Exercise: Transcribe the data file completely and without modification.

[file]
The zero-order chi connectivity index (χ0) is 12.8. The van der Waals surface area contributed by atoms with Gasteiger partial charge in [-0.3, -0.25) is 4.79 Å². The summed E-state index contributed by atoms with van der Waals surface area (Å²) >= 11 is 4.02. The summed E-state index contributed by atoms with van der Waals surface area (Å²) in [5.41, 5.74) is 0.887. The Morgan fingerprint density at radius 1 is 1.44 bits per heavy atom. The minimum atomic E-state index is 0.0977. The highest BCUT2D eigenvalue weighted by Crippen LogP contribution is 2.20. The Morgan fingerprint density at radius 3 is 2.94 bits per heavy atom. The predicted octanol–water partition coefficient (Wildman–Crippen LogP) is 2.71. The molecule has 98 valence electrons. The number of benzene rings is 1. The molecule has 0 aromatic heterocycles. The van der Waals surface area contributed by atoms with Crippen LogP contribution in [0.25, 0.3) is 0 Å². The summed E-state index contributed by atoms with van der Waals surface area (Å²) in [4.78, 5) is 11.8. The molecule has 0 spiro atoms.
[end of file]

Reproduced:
The zero-order chi connectivity index (χ0) is 12.8. The van der Waals surface area contributed by atoms with Gasteiger partial charge in [-0.3, -0.25) is 4.79 Å². The summed E-state index contributed by atoms with van der Waals surface area (Å²) >= 11 is 4.02. The summed E-state index contributed by atoms with van der Waals surface area (Å²) in [5.41, 5.74) is 0.887. The Morgan fingerprint density at radius 1 is 1.44 bits per heavy atom. The minimum atomic E-state index is 0.0977. The highest BCUT2D eigenvalue weighted by Crippen LogP contribution is 2.20. The Morgan fingerprint density at radius 3 is 2.94 bits per heavy atom. The predicted octanol–water partition coefficient (Wildman–Crippen LogP) is 2.71. The molecule has 98 valence electrons. The number of benzene rings is 1. The molecule has 0 aromatic heterocycles. The van der Waals surface area contributed by atoms with Crippen LogP contribution in [0.25, 0.3) is 0 Å². The summed E-state index contributed by atoms with van der Waals surface area (Å²) in [4.78, 5) is 11.8. The molecule has 0 spiro atoms.